Prepare for Underwriting


If you are planning to apply for financing to secure capital to open or expand your CrossFit Box, it is wise to prepare for the underwriting process. The most common forms of financing available to small businesses are equipment leases and SBA loans. Regardless of which form of financing that you choose to pursue, the underwriting process for most lenders is very similar. Consequently, it is recommended that an applicant take the following five steps in preparation to enhance the chance of success:

1. Focus on Personal Credit

All underwriting decisions are affected by your personal credit score. Take the time to secure and review a copy of all partners’ credit reports by logging on to either or First, review the report to ensure that all information is accurate. Next, you can file a dispute online for all inaccurate derogatory information. If you have many derogatory items, you should consider hiring a credit advocate to improve personal credit before applying for a loan or a lease. Credit scores over 700 are generally considered good personal credit by lenders in today’s environment, which will be viewed favorably in the underwriting process.

2. Incorporate

Check with your Secretary of State’s website to ensure the accuracy of the listing for your business. Make sure your time in business is correct and the ownership listed is correct. If any of the current owners have a credit score under 650, you should strongly consider removing them as directors of your company. As an alternative, these individuals can be shareholders with a written agreement defining their operating role(s) and compensation. All underwriting decisions will include a check with the Secretary of State’s website to insure that the corporation is in good standing. Keep your existing company open and avoid changing companies if possible because most lenders view three years ore more in business as the threshold for an “existing company.” Companies with less than threes years in business are viewed as a start-up business.

3. Focus on Your Business Credit

Once you have incorporated your business, Dun & Bradstreet (D&B) will automatically set up a file on your corporation. Contact their company to request a copy of your D&B report. Once you review it, it is important to update your report to include basic information, especially time in business and ownership contact info. If you intend to continue to seek credit long term, you should consider enrolling in D&B’s “Self-Monitoring Program.” This program is designed for a business owner to proactively work to improve your company’s “Paydex” score by submitting your existing vendors of choice who have given you credit terms.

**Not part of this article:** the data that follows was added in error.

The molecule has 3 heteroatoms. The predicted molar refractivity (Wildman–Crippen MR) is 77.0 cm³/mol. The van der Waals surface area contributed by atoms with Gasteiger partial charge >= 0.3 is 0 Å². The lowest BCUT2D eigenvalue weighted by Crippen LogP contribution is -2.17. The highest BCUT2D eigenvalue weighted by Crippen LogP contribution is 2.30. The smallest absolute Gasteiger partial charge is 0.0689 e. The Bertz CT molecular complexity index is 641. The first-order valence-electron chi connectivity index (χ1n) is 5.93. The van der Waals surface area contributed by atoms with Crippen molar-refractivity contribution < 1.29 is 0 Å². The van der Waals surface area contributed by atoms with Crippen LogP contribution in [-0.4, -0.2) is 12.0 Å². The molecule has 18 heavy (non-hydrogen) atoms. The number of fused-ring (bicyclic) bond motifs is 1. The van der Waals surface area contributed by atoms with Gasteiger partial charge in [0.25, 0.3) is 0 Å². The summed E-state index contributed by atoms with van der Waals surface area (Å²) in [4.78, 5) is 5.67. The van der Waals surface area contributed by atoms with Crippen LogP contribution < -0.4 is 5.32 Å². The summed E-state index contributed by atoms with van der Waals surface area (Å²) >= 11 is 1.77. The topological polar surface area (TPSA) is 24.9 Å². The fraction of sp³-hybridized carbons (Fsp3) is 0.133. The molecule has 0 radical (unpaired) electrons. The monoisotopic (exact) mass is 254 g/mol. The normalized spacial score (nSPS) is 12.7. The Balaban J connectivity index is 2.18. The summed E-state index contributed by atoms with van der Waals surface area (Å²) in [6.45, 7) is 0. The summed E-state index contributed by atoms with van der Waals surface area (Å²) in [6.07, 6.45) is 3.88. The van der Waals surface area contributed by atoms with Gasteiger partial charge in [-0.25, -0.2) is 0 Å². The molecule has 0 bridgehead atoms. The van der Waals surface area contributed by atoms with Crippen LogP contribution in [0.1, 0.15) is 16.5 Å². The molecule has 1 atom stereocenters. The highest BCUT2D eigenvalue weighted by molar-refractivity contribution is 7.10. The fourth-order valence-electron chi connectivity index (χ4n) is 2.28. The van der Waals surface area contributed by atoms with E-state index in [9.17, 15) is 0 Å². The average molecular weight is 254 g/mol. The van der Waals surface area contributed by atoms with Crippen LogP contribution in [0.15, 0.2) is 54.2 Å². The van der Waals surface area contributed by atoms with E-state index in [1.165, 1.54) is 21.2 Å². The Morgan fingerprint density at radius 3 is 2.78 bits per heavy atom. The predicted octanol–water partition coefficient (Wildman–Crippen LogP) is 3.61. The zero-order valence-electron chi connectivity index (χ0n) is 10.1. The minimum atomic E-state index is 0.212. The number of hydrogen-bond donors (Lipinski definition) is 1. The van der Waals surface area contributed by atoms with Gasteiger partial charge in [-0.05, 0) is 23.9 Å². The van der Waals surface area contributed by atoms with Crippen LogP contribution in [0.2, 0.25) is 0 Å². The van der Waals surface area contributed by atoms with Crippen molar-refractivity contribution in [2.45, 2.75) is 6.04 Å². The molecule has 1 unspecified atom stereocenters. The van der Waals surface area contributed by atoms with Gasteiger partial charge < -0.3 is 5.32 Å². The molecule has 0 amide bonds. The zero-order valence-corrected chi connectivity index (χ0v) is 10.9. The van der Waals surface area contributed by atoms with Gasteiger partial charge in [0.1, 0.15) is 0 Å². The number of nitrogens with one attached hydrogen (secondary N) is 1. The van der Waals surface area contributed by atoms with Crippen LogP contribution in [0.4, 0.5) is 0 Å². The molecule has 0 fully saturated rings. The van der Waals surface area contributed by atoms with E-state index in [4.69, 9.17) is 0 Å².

4. Introduce Yourself to Your Banker

Every application will request that the applicant provide a personal bank reference. It is important that your business banker knows who you are and has a cursory understanding of your business. For this reason, consider using a credit union or a community bank because these institutions have more employee continuity, plus there are typically no monthly fees.

Strive to maintain a monthly account balance as high as possible. Underwriters will check your average daily balance and month ending balances of your most recent bank statements. Inquire to learn your bank’s business debt financing products and underwriting practices. Most banks will not consider a bank loan until you are in business for two or three years, however, they will consider a business credit card and merchant processing with a shorter time in business.

5. Research and Write your Business Plan

Most underwriting guidelines require that a business plan is submitted with the loan application. A well-written business plan will include a company overview, its unique product offerings, its management team, financial projections for two to three years, its startup costs and a competitive analysis. Lenders are particularly interested in studying your start-up costs and the anticipated source of funds required. Typically, a 10 to 25 percent equity injection is required so the business owners have “skin in the game.”

SCORE, a division of the Small Business Administration, offers free templates at It is unnecessary to pay consultants to write your business plan. Instead, take advantage of your tax payer dollars at work.


It is common business practice for large, successful companies to borrow money to expand their business through bonds and loans. Having access to capital at a cost less than the company’s operating profit is a key to good business practice. Since the underwriting process involves many of the same practices, it is wise to prepare yourself, your business partners and your business for the process. As Benjamin Franklin said, “If you fail to plan, you are planning to fail.”


By Business Finance Depot. For more information, visit